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Home > Ask The Get Out of Debt Experts > Deficiency After Foreclosure in Virginia. Do I Have a Recourse or Non-Recourse Mortgage? – MDR

Deficiency After Foreclosure in Virginia. Do I Have a Recourse or Non-Recourse Mortgage? – MDR

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Hi. I lost a home to foreclosure in Virginia two years ago.

I had no education about deficiencies until I started getting phone calls from a company called LCS Financial services.

Well now I have found that the debt was given to this collection agency and they are asking for a whopping $100,000. So far no judgment has been filed but they are calling everyday and I do not have the money. This debt was on a property in my name only. They sent the letter to the old foreclosed address.

It just so happens the new owner knows me and gave me the letter. The property where I live now is a joint property. I am current on all other debts including my mortgage and have just started to turn my finances around. I talked to an atty who said it would be a shame to file bankruptcy when I am not behind on any other debts plus from everything I know about the means test my household income will be too much to qualify for a chapter 7 or chapter 13.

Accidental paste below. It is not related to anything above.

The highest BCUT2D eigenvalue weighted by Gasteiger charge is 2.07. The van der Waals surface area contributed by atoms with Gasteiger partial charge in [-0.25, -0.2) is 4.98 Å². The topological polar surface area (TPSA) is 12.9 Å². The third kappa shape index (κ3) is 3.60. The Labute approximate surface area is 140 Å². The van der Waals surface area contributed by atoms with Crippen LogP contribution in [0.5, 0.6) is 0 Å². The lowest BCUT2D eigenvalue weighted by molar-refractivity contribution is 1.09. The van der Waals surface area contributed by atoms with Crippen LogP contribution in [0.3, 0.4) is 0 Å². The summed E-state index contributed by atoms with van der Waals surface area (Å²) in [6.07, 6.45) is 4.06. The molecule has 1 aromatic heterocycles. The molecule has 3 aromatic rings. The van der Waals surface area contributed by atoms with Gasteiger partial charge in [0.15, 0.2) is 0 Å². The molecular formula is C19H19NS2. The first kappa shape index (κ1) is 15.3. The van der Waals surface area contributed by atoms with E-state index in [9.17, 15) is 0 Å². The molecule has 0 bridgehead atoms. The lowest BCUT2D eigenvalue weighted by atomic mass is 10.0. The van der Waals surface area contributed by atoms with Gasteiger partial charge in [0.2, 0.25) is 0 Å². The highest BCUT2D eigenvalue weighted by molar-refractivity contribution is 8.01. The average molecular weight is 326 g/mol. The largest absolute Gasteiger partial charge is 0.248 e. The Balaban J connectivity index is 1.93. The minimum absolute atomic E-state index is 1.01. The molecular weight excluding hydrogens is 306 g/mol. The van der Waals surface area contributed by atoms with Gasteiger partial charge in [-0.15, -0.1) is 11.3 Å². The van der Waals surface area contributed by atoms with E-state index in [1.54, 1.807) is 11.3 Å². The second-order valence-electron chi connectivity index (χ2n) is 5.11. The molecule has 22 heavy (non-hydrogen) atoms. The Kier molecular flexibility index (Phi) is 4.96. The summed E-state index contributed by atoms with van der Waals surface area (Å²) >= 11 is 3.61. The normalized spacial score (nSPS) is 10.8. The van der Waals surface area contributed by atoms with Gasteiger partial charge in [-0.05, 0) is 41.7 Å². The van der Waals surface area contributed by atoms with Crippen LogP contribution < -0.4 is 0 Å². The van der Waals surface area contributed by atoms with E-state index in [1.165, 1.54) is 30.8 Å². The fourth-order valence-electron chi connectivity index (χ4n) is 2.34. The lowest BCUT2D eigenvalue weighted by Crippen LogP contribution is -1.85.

Trying to find helpful information on deficiencies in Virginia has been futile. The question is should I try settling with them myself to keep this from lingering over my head and how much can I expect them to settle for? Should I force them to take me to court and prove they are who they say they are?


Dear MDR,

It is my understanding that in Virginia a lender can pursue you for the balance due on a mortgage following a foreclosure. It is a recourse state.

You should certainly meet with an attorney in your area to confirm this and come up with a plan of action to deal with the deficiency which may lead to a judgment against you.

As with any debt, you can negotiate with the note holder to settle the debt or make a payment arrangement, pay back the amount owed, or wait for a lawsuit and then judgment and possible garnishment or lien.

Bankruptcy is the only legal way to break the bonds of an obligation. Income alone is not the determining factor in if you qualify for a Chapter 7 or Chapter 13 bankruptcy. I strongly suggest you click here to find a local bankruptcy attorney and discuss your specifics with them.

There is no need to wait till you get sued and have a case pending against you to do this homework.

Please post your responses and follow-up messages to me on this in the comments section below.

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About Steve Rhode

Steve Rhode
Steve Rhode is the Get Out of Debt Guy and has been helping good people with bad debt problems since 1994. You can learn more about Steve, here.

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